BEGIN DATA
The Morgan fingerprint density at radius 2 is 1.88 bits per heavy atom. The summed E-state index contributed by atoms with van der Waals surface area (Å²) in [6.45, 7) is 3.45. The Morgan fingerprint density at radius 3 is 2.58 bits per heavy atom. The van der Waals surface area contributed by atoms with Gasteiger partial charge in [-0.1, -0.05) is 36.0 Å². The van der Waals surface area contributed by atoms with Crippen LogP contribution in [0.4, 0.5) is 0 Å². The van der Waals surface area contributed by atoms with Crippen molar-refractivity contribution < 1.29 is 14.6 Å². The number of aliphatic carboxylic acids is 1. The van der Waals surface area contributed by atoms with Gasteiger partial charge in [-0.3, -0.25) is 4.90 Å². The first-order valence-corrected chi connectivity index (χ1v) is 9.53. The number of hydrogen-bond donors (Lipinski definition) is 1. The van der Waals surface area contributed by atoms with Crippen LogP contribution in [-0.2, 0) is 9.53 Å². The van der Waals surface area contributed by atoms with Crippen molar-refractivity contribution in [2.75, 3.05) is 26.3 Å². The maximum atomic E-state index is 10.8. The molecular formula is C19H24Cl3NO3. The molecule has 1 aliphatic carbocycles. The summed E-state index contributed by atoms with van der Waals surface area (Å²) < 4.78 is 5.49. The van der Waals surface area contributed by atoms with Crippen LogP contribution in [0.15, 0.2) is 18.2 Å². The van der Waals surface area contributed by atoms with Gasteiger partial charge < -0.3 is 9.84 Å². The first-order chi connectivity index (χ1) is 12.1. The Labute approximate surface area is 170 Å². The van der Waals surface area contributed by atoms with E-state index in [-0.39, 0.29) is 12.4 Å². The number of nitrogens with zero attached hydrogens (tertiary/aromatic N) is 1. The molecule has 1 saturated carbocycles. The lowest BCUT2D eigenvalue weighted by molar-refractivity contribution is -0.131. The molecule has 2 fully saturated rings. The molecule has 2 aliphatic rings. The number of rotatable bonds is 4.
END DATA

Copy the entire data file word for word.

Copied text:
The Morgan fingerprint density at radius 2 is 1.88 bits per heavy atom. The summed E-state index contributed by atoms with van der Waals surface area (Å²) in [6.45, 7) is 3.45. The Morgan fingerprint density at radius 3 is 2.58 bits per heavy atom. The van der Waals surface area contributed by atoms with Gasteiger partial charge in [-0.1, -0.05) is 36.0 Å². The van der Waals surface area contributed by atoms with Crippen LogP contribution in [0.4, 0.5) is 0 Å². The van der Waals surface area contributed by atoms with Crippen molar-refractivity contribution < 1.29 is 14.6 Å². The number of aliphatic carboxylic acids is 1. The van der Waals surface area contributed by atoms with Gasteiger partial charge in [-0.3, -0.25) is 4.90 Å². The first-order valence-corrected chi connectivity index (χ1v) is 9.53. The number of hydrogen-bond donors (Lipinski definition) is 1. The van der Waals surface area contributed by atoms with Crippen LogP contribution in [-0.2, 0) is 9.53 Å². The van der Waals surface area contributed by atoms with Crippen molar-refractivity contribution in [2.75, 3.05) is 26.3 Å². The maximum atomic E-state index is 10.8. The molecular formula is C19H24Cl3NO3. The molecule has 1 aliphatic carbocycles. The summed E-state index contributed by atoms with van der Waals surface area (Å²) < 4.78 is 5.49. The van der Waals surface area contributed by atoms with Crippen LogP contribution in [0.15, 0.2) is 18.2 Å². The van der Waals surface area contributed by atoms with Gasteiger partial charge < -0.3 is 9.84 Å². The first-order chi connectivity index (χ1) is 12.1. The Labute approximate surface area is 170 Å². The van der Waals surface area contributed by atoms with E-state index in [-0.39, 0.29) is 12.4 Å². The number of nitrogens with zero attached hydrogens (tertiary/aromatic N) is 1. The molecule has 1 saturated carbocycles. The lowest BCUT2D eigenvalue weighted by molar-refractivity contribution is -0.131. The molecule has 2 fully saturated rings. The molecule has 2 aliphatic rings. The number of rotatable bonds is 4.